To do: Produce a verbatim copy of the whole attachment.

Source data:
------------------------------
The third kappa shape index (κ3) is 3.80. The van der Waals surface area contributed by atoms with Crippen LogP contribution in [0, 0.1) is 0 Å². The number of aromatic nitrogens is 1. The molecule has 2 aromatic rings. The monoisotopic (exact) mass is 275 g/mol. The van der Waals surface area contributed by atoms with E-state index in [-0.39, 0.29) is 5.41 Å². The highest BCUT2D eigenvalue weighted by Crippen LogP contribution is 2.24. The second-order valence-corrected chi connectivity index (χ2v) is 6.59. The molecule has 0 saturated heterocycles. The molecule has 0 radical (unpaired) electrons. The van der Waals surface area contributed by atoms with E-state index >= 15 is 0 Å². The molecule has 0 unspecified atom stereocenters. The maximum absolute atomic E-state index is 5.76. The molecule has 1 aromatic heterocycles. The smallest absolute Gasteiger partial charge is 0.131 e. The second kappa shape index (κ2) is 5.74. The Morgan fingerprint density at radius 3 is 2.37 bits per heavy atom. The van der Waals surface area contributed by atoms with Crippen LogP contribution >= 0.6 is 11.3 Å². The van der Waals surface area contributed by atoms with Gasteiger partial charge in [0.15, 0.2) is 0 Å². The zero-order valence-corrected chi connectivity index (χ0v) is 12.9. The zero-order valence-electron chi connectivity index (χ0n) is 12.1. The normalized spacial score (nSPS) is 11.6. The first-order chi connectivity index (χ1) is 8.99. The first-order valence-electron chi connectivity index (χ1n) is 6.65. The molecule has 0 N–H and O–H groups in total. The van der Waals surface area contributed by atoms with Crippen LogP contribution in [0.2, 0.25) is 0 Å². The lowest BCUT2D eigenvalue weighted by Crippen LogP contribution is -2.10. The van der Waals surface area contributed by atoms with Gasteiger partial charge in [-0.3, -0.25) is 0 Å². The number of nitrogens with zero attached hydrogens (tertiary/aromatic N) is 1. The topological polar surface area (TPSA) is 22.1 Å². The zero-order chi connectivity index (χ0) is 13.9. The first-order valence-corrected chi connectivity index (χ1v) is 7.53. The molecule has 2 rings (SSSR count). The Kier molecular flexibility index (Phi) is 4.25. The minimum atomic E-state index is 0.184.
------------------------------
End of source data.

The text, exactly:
The third kappa shape index (κ3) is 3.80. The van der Waals surface area contributed by atoms with Crippen LogP contribution in [0, 0.1) is 0 Å². The number of aromatic nitrogens is 1. The molecule has 2 aromatic rings. The monoisotopic (exact) mass is 275 g/mol. The van der Waals surface area contributed by atoms with E-state index in [-0.39, 0.29) is 5.41 Å². The highest BCUT2D eigenvalue weighted by Crippen LogP contribution is 2.24. The second-order valence-corrected chi connectivity index (χ2v) is 6.59. The molecule has 0 saturated heterocycles. The molecule has 0 radical (unpaired) electrons. The van der Waals surface area contributed by atoms with E-state index >= 15 is 0 Å². The molecule has 0 unspecified atom stereocenters. The maximum absolute atomic E-state index is 5.76. The molecule has 1 aromatic heterocycles. The smallest absolute Gasteiger partial charge is 0.131 e. The second kappa shape index (κ2) is 5.74. The Morgan fingerprint density at radius 3 is 2.37 bits per heavy atom. The van der Waals surface area contributed by atoms with Crippen LogP contribution >= 0.6 is 11.3 Å². The van der Waals surface area contributed by atoms with Gasteiger partial charge in [0.15, 0.2) is 0 Å². The zero-order valence-corrected chi connectivity index (χ0v) is 12.9. The zero-order valence-electron chi connectivity index (χ0n) is 12.1. The normalized spacial score (nSPS) is 11.6. The first-order chi connectivity index (χ1) is 8.99. The first-order valence-electron chi connectivity index (χ1n) is 6.65. The molecule has 0 N–H and O–H groups in total. The van der Waals surface area contributed by atoms with Crippen LogP contribution in [0.2, 0.25) is 0 Å². The lowest BCUT2D eigenvalue weighted by Crippen LogP contribution is -2.10. The van der Waals surface area contributed by atoms with Gasteiger partial charge in [-0.3, -0.25) is 0 Å². The number of nitrogens with zero attached hydrogens (tertiary/aromatic N) is 1. The topological polar surface area (TPSA) is 22.1 Å². The zero-order chi connectivity index (χ0) is 13.9. The first-order valence-corrected chi connectivity index (χ1v) is 7.53. The molecule has 2 rings (SSSR count). The Kier molecular flexibility index (Phi) is 4.25. The minimum atomic E-state index is 0.184.